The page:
Saturday, February 18, 2012
Sundance can often feel like a gay film festival. This year, there didn't seem to be the usual crop of LGBT films. Of the handful of gay-themed films from this year's festival, I saw one; David France's intense documentary How to Survive a Plague. This is a movie about protest. It's about gay men, and the people who love them, doing whatever they could to get the U.S. government to develop more effective treatments for AIDS. It's a powerful film.
I lived through much of this history but I probably wasn't as aware of the issue as I should have been. This movie gave me a new appreciation for people who rattled the system to help save lives. It also reminded me that conservative voices regularly say stupid stuff that will make them the butt of history's jokes. In this film, it's Jesse Helm. Wow, that guy has been filmed making so many offensive gay slurs that he has ensured his place in documentary film history.
How to Survive a Plague also gave me a new appreciation for the Occupy Wall Street movement. Just like the activists of the Act Up movement, the Occupy movement is filled with crazy liberals who can sometimes seem unorganized and combative. But maybe like Act Up, they might just force dramatic changes in the way our world works. Let's hope so.
Friday, February 17, 2012
I'll start by making a distinction between the show (the actual musical with music and lyrics by Cole Porter, original book by Wodehouse, Bolton, Lindsay, and Crouse) and the production (directed and choreographed by Kathleen Marshal with Rob Fisher as the music supervisor and vocal arranger).
The show isn't perfect. Most of the problems arise from the story and characters that feel a little insensitive in a modern world. The Chinese characters are the best example. Even though the book has been updated by Timothy Crouse and John Weidman, the cliched nature of these characters made me anxious. But I get why the producers couldn't eliminate the characters from the story line. They're an integral part of the madcap cruise that proves Anything Goes.
There are also one or two songs that didn't live up to contemporary Broadway standards. Be Like the Blue Bird performed by Joel Gray as Moonface Martin felt forced and it wasn't just the performance. The gimmicky nature of the song feels, well, gimmicky.
However, that's not much to complain about. Because Cole Porter's songs are just plain amazing. The lyrics are dizzying to the point that many songs put today's best rappers to shame. Songs like You're the Top, I Get a Kick Out of You,and It's De-lovely sparkle with so much wit and delight you can't help but smile through the whole ordeal. And the songs live up to the shows name with references to sex, drugs, and scandal that would feel right at home on Entertainment Tonight!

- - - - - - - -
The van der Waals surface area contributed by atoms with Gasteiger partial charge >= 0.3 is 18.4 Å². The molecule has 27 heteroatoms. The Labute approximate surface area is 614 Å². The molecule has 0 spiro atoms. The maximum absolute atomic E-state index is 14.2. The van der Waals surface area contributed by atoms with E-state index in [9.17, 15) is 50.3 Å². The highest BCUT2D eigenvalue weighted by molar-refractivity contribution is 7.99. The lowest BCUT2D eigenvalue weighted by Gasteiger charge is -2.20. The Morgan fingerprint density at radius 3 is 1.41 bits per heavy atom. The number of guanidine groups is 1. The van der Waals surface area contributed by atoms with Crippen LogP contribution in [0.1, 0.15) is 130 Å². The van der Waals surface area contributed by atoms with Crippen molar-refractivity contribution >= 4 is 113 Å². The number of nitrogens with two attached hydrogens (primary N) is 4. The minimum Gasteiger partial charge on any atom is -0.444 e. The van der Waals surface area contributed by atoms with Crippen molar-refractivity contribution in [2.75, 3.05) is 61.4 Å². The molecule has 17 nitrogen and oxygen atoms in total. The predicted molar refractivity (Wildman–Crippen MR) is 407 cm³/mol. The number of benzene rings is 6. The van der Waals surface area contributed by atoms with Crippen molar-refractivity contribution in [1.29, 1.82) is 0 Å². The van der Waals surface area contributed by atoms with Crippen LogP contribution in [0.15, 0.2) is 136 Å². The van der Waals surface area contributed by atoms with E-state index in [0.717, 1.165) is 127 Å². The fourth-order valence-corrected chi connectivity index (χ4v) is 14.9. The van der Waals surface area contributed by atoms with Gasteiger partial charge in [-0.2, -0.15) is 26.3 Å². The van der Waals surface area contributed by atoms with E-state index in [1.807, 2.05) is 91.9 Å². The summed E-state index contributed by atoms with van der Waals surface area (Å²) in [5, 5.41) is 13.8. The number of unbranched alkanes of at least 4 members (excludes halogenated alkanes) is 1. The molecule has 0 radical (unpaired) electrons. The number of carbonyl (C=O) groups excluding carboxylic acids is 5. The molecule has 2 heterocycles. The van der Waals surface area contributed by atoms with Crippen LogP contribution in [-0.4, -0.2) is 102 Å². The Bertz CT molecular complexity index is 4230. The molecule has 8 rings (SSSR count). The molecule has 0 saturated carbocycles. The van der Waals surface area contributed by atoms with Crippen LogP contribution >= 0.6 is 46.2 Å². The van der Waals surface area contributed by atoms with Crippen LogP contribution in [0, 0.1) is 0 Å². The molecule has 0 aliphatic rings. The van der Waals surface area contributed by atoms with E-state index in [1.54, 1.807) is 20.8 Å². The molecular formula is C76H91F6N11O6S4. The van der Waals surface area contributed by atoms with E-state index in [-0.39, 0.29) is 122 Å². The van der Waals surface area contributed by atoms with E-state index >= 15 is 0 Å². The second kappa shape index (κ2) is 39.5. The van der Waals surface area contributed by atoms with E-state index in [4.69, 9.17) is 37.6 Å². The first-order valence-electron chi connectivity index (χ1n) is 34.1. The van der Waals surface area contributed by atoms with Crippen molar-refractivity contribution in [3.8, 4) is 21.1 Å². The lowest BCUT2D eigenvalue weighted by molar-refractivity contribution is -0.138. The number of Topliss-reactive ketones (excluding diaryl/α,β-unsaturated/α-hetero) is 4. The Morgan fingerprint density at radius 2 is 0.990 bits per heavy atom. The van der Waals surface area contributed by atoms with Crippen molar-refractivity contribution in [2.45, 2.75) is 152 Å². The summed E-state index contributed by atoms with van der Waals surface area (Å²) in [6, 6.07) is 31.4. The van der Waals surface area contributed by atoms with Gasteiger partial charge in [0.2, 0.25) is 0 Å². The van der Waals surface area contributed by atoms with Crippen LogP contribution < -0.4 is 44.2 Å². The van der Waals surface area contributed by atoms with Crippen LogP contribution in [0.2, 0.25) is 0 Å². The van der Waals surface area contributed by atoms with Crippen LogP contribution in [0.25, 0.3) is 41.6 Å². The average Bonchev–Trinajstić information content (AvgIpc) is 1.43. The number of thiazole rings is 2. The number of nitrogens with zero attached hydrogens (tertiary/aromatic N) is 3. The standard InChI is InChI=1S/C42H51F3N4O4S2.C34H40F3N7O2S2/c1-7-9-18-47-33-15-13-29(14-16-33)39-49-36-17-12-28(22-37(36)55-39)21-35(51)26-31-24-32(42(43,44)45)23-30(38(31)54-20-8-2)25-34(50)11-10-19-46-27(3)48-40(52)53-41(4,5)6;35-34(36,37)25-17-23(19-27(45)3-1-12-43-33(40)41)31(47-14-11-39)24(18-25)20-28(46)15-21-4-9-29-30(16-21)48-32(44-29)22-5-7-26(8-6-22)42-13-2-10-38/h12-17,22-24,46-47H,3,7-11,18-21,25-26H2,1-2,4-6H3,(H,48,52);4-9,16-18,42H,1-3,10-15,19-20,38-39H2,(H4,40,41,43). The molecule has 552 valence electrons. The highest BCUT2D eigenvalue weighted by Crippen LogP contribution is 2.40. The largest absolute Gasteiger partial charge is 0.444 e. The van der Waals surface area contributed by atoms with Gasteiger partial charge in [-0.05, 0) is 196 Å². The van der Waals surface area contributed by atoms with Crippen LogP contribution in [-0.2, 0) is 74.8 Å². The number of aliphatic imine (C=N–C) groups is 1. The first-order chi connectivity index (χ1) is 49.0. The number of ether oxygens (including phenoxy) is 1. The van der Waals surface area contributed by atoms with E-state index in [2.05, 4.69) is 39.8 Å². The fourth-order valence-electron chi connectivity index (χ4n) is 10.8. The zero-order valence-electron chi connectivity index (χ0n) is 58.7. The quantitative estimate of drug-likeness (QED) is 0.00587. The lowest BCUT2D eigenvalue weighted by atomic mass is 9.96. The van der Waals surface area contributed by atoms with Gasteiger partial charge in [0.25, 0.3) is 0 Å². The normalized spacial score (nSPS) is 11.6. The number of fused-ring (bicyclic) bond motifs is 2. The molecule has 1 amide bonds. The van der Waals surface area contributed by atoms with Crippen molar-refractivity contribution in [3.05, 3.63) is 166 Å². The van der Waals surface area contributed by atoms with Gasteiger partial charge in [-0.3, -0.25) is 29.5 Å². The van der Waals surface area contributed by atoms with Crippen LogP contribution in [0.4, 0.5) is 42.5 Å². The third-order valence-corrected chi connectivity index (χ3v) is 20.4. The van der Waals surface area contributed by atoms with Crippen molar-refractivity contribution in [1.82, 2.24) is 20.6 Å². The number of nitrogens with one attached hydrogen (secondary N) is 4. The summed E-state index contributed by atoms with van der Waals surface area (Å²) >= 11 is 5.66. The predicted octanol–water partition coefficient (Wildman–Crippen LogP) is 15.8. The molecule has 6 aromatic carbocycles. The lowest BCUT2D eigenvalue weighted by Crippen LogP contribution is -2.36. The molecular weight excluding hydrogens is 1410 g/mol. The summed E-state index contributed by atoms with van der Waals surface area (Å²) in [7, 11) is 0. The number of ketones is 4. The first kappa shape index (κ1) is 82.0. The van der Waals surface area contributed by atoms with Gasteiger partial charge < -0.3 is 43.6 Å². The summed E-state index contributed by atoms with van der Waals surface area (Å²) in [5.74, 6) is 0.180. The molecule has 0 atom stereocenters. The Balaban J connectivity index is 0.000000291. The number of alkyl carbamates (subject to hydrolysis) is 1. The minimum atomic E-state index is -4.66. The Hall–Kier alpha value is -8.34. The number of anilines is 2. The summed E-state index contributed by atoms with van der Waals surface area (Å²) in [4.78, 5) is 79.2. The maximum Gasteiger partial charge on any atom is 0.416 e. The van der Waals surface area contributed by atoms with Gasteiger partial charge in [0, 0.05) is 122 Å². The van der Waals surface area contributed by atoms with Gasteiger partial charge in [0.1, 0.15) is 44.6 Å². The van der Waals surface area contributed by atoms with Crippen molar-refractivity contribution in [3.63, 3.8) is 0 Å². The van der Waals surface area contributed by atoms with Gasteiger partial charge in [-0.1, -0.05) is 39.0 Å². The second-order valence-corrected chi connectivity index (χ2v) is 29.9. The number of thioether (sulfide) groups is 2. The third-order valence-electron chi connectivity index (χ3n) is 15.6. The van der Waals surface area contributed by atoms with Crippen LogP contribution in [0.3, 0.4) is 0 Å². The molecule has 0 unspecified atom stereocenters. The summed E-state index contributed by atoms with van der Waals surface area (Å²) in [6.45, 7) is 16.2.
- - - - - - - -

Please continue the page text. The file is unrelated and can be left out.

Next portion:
Combine Porter's brilliance with a damn-near perfect production and you have a show-stopping delight. Sutton Foster as Reno Sweeney is spectacular. She's super sexy, looks fantastic in the shimmering, sparkling, revealing costumes, and can belt a show tune so big and bold it conjures up the likes of Ethyl Merman.
Bill English as Billy Crocker answers Foster with just enough charm to make you like him and just enough "bad boy" to make him desirable. Even the secondary characters whose roles are mostly caricatures rise above the nature of the people they play to deliver standout performances. Jessica Stone as Erma is delightfully slutty, particuarly when she's fighting off an army of suitors in the riotous number, Buddie, Beware.
Let's talk chorus lines. This show was made for flashy, showstopping chorus lines and Anything Goes doesn't disappoint. Kathleen Marshall's choreography reminds us how much fun it is to put a bunch of talented dancers on stage and give them something magical to do. And those dancers! I'm convinced that everything in life would be better with the addition of tap-dancing sailors.When I'm deliriously wealthy I intend to hire and entire crew of tap-dancing sailors to follow me around and make life spectacular.
There is plenty more I could talk about like Derek McLane's simple, iconic set design and Peter Kaczorowski's ingenious lighting design which helped transport the audience not just to a cruise, but to a cruise in a time and place that has unfortunately past. I loved Martin Pakledinaz's costumers with their crisp whites and endless rinestones. I don't know who's keep the costumes so pristine and crisp but they're doing one helluva job. Because at the opening of the show, everything was perfectly white, but after a night of dancing, many of those whites had blackened and wrinkled.
Anything Goes is pure Broadway fun with a brilliant streak of theatrical genius.